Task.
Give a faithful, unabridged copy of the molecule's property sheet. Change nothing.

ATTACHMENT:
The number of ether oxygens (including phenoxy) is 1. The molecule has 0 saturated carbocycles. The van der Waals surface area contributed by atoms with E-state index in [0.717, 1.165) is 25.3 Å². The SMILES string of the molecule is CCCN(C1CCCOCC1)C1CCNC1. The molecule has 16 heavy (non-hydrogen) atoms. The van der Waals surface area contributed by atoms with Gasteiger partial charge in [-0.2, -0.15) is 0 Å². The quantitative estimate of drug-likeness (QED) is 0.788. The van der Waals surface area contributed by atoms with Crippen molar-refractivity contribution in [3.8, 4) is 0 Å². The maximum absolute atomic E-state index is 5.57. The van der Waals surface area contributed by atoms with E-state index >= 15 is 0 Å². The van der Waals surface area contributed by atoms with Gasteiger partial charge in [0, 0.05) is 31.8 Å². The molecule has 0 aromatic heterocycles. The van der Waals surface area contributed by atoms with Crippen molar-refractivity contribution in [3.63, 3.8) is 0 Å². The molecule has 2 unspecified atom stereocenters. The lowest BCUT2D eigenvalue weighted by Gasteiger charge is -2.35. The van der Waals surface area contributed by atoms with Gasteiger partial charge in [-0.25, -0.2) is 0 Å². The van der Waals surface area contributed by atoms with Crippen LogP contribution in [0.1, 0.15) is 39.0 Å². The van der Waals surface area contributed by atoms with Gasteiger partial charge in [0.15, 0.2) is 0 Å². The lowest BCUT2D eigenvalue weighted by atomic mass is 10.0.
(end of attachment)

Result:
The number of ether oxygens (including phenoxy) is 1. The molecule has 0 saturated carbocycles. The van der Waals surface area contributed by atoms with E-state index in [0.717, 1.165) is 25.3 Å². The SMILES string of the molecule is CCCN(C1CCCOCC1)C1CCNC1. The molecule has 16 heavy (non-hydrogen) atoms. The van der Waals surface area contributed by atoms with Gasteiger partial charge in [-0.2, -0.15) is 0 Å². The quantitative estimate of drug-likeness (QED) is 0.788. The van der Waals surface area contributed by atoms with Crippen molar-refractivity contribution in [3.8, 4) is 0 Å². The maximum absolute atomic E-state index is 5.57. The van der Waals surface area contributed by atoms with E-state index >= 15 is 0 Å². The van der Waals surface area contributed by atoms with Gasteiger partial charge in [0, 0.05) is 31.8 Å². The molecule has 0 aromatic heterocycles. The van der Waals surface area contributed by atoms with Crippen molar-refractivity contribution in [3.63, 3.8) is 0 Å². The molecule has 2 unspecified atom stereocenters. The lowest BCUT2D eigenvalue weighted by Gasteiger charge is -2.35. The van der Waals surface area contributed by atoms with Gasteiger partial charge in [-0.25, -0.2) is 0 Å². The van der Waals surface area contributed by atoms with Crippen LogP contribution in [0.1, 0.15) is 39.0 Å². The van der Waals surface area contributed by atoms with Gasteiger partial charge in [0.15, 0.2) is 0 Å². The lowest BCUT2D eigenvalue weighted by atomic mass is 10.0.